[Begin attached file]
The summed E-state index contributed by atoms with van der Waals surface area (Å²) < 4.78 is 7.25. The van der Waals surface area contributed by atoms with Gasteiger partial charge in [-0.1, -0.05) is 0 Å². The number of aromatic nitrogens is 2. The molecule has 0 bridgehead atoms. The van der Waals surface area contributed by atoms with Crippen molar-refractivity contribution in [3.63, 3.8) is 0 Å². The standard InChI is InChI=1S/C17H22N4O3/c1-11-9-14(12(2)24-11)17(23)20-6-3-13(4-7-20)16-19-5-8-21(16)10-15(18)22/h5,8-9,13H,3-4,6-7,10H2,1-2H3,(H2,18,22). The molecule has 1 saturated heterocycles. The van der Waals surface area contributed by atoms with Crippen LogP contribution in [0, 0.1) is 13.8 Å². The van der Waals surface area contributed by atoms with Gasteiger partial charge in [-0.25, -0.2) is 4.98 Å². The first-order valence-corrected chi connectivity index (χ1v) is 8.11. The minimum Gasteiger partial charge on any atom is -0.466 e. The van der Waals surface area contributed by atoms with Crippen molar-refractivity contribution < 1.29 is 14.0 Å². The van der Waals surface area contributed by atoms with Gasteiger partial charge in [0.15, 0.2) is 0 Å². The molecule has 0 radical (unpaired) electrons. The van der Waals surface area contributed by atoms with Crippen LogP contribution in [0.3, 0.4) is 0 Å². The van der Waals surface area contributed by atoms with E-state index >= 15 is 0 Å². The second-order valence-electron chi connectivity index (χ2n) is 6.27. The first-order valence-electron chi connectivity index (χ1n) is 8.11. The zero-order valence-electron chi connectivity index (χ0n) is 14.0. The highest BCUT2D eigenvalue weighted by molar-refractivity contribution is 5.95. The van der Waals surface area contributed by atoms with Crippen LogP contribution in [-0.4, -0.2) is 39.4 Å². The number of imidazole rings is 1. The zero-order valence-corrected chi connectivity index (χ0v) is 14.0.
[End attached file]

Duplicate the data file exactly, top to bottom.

The summed E-state index contributed by atoms with van der Waals surface area (Å²) < 4.78 is 7.25. The van der Waals surface area contributed by atoms with Gasteiger partial charge in [-0.1, -0.05) is 0 Å². The number of aromatic nitrogens is 2. The molecule has 0 bridgehead atoms. The van der Waals surface area contributed by atoms with Crippen molar-refractivity contribution in [3.63, 3.8) is 0 Å². The standard InChI is InChI=1S/C17H22N4O3/c1-11-9-14(12(2)24-11)17(23)20-6-3-13(4-7-20)16-19-5-8-21(16)10-15(18)22/h5,8-9,13H,3-4,6-7,10H2,1-2H3,(H2,18,22). The molecule has 1 saturated heterocycles. The van der Waals surface area contributed by atoms with Crippen LogP contribution in [0, 0.1) is 13.8 Å². The van der Waals surface area contributed by atoms with Gasteiger partial charge in [-0.25, -0.2) is 4.98 Å². The first-order valence-corrected chi connectivity index (χ1v) is 8.11. The minimum Gasteiger partial charge on any atom is -0.466 e. The van der Waals surface area contributed by atoms with Crippen molar-refractivity contribution < 1.29 is 14.0 Å². The van der Waals surface area contributed by atoms with Gasteiger partial charge in [0.15, 0.2) is 0 Å². The molecule has 0 radical (unpaired) electrons. The van der Waals surface area contributed by atoms with Crippen LogP contribution in [0.3, 0.4) is 0 Å². The van der Waals surface area contributed by atoms with E-state index >= 15 is 0 Å². The second-order valence-electron chi connectivity index (χ2n) is 6.27. The first-order valence-electron chi connectivity index (χ1n) is 8.11. The zero-order valence-electron chi connectivity index (χ0n) is 14.0. The highest BCUT2D eigenvalue weighted by molar-refractivity contribution is 5.95. The van der Waals surface area contributed by atoms with Crippen LogP contribution in [-0.4, -0.2) is 39.4 Å². The number of imidazole rings is 1. The zero-order valence-corrected chi connectivity index (χ0v) is 14.0.